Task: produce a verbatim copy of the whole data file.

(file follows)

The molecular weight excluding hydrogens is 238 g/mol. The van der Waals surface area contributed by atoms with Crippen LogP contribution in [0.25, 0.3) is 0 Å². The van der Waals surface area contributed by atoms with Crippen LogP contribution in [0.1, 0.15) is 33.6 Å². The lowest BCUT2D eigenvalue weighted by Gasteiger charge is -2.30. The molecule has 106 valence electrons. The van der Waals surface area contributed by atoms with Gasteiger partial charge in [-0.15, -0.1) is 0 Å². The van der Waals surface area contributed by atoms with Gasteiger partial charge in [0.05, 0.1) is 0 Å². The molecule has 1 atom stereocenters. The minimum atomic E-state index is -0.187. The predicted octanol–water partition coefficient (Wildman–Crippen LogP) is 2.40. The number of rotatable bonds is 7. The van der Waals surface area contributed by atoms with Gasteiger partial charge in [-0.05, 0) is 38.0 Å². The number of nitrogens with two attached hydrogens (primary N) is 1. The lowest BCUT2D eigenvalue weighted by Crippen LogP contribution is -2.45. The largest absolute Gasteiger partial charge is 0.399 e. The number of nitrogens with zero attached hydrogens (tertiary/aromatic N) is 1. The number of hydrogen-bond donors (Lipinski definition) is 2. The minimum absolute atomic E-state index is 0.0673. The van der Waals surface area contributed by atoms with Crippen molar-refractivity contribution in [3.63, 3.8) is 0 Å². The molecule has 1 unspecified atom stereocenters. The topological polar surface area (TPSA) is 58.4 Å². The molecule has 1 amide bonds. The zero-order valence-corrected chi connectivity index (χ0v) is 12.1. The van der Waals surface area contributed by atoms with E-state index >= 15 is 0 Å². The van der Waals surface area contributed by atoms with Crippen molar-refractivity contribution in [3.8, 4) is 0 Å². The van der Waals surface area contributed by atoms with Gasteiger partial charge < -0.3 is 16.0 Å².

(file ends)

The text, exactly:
The molecular weight excluding hydrogens is 238 g/mol. The van der Waals surface area contributed by atoms with Crippen LogP contribution in [0.25, 0.3) is 0 Å². The van der Waals surface area contributed by atoms with Crippen LogP contribution in [0.1, 0.15) is 33.6 Å². The lowest BCUT2D eigenvalue weighted by Gasteiger charge is -2.30. The molecule has 106 valence electrons. The van der Waals surface area contributed by atoms with Gasteiger partial charge in [-0.15, -0.1) is 0 Å². The van der Waals surface area contributed by atoms with Gasteiger partial charge in [0.05, 0.1) is 0 Å². The molecule has 1 atom stereocenters. The minimum atomic E-state index is -0.187. The predicted octanol–water partition coefficient (Wildman–Crippen LogP) is 2.40. The number of rotatable bonds is 7. The van der Waals surface area contributed by atoms with Gasteiger partial charge in [-0.05, 0) is 38.0 Å². The number of nitrogens with two attached hydrogens (primary N) is 1. The lowest BCUT2D eigenvalue weighted by Crippen LogP contribution is -2.45. The largest absolute Gasteiger partial charge is 0.399 e. The number of nitrogens with zero attached hydrogens (tertiary/aromatic N) is 1. The number of hydrogen-bond donors (Lipinski definition) is 2. The minimum absolute atomic E-state index is 0.0673. The van der Waals surface area contributed by atoms with Crippen molar-refractivity contribution in [3.63, 3.8) is 0 Å². The molecule has 1 unspecified atom stereocenters. The topological polar surface area (TPSA) is 58.4 Å². The molecule has 1 amide bonds. The zero-order valence-corrected chi connectivity index (χ0v) is 12.1. The van der Waals surface area contributed by atoms with E-state index >= 15 is 0 Å². The van der Waals surface area contributed by atoms with Crippen molar-refractivity contribution in [3.8, 4) is 0 Å². The van der Waals surface area contributed by atoms with Gasteiger partial charge < -0.3 is 16.0 Å².